Never Let A Crisis Go To Waste, You Know

Boy, that whole “Oh yeah, disgusting Republican Islamophobia!” thing didn’t take long after today’s attack in Paris, did it?

Rep. Peter King said Wednesday’s attack on a Paris newspaper that killed a dozen people highlights the need for enhanced police surveillance in Muslim communities to help combat terrorism.

It shows us that we should put political correctness aside and realize that it is important to have police in the communities to be using sources, to be using informers,” the conservative New York Republican told Fox News on Wednesday.

“Let’s face it. The threat is coming from — for the most part, it’s coming out of the Muslim community. It’s a small percentage, but that’s where it’s coming from.”

King said law enforcement spying of certain ethnic communities is nothing new, saying that police for decades have used such tactics to combat the Italian-American Mafia and the Westies, a gang that sprang from New York City’s Irish-American community in the 1960s.

We have to be able to go in there and find out what’s happening so we can be tipped off and not stand back and treat all communities as if they’re the same,” he said. “If it’s Islamist terrorism, we have to have more surveillance in those communities.”

But remember, Obama is a tyrant who hates freedom of religion or something. Kind of explains everything about this awful nonsense, too. Really is a race to see which minority group Republicans hate the most, isn’t it?

76 replies
  1. 1
    Michael G says:

    In his favor, if anyone knows how terrorists think it would be Peter King, no?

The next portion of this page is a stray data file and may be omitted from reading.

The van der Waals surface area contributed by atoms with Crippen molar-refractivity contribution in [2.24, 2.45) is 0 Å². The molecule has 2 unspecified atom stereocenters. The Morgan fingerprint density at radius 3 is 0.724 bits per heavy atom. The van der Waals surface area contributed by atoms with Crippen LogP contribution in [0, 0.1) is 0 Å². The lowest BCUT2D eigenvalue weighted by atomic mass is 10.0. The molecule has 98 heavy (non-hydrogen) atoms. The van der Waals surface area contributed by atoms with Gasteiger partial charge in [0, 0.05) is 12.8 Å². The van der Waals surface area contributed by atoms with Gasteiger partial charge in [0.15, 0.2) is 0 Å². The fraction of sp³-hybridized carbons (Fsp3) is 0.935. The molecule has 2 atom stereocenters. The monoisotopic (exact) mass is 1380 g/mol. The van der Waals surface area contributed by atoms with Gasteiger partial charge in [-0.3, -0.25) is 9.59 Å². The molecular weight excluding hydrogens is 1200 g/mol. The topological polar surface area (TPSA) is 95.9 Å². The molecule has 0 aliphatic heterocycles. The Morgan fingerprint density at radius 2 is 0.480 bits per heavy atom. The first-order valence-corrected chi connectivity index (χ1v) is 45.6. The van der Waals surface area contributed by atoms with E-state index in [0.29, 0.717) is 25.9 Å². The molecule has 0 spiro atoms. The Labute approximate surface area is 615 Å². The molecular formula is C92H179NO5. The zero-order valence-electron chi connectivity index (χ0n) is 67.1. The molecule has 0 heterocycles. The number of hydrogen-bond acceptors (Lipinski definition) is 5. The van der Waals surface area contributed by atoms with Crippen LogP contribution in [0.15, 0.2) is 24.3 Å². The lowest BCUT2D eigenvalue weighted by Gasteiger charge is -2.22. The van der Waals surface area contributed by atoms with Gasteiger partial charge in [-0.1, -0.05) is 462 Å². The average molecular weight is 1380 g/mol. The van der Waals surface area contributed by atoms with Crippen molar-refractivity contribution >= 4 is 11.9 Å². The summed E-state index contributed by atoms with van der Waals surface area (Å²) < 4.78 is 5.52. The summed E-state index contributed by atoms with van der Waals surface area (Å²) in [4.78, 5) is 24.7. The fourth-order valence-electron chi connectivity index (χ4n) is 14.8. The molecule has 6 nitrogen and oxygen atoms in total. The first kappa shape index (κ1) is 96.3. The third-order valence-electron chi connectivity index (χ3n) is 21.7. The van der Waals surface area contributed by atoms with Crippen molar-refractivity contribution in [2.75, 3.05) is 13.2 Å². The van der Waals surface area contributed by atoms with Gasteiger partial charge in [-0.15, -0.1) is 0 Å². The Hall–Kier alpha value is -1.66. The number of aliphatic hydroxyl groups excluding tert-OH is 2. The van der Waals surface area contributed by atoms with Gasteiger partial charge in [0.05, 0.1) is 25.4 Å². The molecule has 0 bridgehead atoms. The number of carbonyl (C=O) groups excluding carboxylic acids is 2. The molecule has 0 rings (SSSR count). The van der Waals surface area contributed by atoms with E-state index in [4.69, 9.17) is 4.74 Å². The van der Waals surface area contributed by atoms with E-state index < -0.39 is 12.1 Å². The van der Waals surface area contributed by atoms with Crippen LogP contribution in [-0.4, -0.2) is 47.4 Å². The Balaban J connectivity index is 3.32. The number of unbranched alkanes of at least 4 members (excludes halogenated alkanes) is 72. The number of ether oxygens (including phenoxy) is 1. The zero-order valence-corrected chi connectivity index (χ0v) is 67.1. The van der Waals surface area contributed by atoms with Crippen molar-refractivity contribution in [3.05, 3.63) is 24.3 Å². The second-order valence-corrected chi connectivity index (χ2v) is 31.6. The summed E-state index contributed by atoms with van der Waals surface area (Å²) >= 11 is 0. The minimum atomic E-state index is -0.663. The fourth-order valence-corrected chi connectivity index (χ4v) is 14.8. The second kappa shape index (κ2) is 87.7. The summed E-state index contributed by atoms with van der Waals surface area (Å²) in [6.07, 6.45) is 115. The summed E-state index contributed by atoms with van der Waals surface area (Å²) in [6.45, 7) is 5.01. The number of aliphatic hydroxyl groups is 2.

2. 2
    Shakezula says:

    Does that mean we can start putting spies in communities similar to the one hatched Eric Frein?

  3. 3
    piratedan says:

    yet for some reason, even though the majority of serial killers are angry disaffected white males, there are no calls to increase surveillance and monitoring of that dangerous subset of society.

  4. 4
    Patricia Kayden says:

    @Shakezula: Or that hatched the terrorists who have killed abortion doctors? Or that hatched the Oklahoma bombers?

  5. 5

    The MSM seems to have a blackout on covering the bombing of the NAACP’s offices in Colorado. I wonder why that is?

  6. 6
    dubo says:

    I kind of feel like a government making laws stifling the free speech and assembly of a populace is a bigger “attack on free speech” than an individual (or group) of murderers attacking someone whose speech he doesn’t like

  7. 7
    Turgidson says:

    I totally agree with Peter King’s logic and believe it should be applied in a fair, color-blind way. Thus, we’d better put aggressive surveillance of white right-wing wackjobs so we can prevent acts like the NAACP bombing, which the media doesn’t seem to realize happened.

    What a horse’s ass.

  8. 8

    Also, this 2006 piece from Christopher Hitchens is receiving some attention today:

    Cartoon Debate: The case for mocking religion.